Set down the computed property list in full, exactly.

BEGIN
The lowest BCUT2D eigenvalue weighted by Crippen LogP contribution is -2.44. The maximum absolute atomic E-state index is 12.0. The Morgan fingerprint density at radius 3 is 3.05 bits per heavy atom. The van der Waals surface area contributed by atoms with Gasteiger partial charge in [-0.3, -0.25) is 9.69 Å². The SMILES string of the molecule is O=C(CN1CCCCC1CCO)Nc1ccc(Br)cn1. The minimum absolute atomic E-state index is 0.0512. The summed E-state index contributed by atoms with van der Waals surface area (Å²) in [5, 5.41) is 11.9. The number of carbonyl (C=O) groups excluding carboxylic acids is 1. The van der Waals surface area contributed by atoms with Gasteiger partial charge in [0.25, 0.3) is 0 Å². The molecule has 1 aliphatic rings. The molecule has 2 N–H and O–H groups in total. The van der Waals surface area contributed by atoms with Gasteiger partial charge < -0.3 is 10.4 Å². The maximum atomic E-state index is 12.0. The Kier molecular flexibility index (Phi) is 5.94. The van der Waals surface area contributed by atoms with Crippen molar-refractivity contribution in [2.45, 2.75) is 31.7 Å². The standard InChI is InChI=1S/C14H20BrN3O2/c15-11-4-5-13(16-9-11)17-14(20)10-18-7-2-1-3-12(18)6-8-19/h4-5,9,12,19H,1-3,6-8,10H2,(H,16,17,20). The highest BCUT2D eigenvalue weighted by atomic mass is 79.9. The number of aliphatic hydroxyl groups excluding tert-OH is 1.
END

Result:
The lowest BCUT2D eigenvalue weighted by Crippen LogP contribution is -2.44. The maximum absolute atomic E-state index is 12.0. The Morgan fingerprint density at radius 3 is 3.05 bits per heavy atom. The van der Waals surface area contributed by atoms with Gasteiger partial charge in [-0.3, -0.25) is 9.69 Å². The SMILES string of the molecule is O=C(CN1CCCCC1CCO)Nc1ccc(Br)cn1. The minimum absolute atomic E-state index is 0.0512. The summed E-state index contributed by atoms with van der Waals surface area (Å²) in [5, 5.41) is 11.9. The number of carbonyl (C=O) groups excluding carboxylic acids is 1. The van der Waals surface area contributed by atoms with Gasteiger partial charge in [0.25, 0.3) is 0 Å². The molecule has 1 aliphatic rings. The molecule has 2 N–H and O–H groups in total. The van der Waals surface area contributed by atoms with Gasteiger partial charge < -0.3 is 10.4 Å². The maximum atomic E-state index is 12.0. The Kier molecular flexibility index (Phi) is 5.94. The van der Waals surface area contributed by atoms with Crippen molar-refractivity contribution in [2.45, 2.75) is 31.7 Å². The standard InChI is InChI=1S/C14H20BrN3O2/c15-11-4-5-13(16-9-11)17-14(20)10-18-7-2-1-3-12(18)6-8-19/h4-5,9,12,19H,1-3,6-8,10H2,(H,16,17,20). The highest BCUT2D eigenvalue weighted by atomic mass is 79.9. The number of aliphatic hydroxyl groups excluding tert-OH is 1.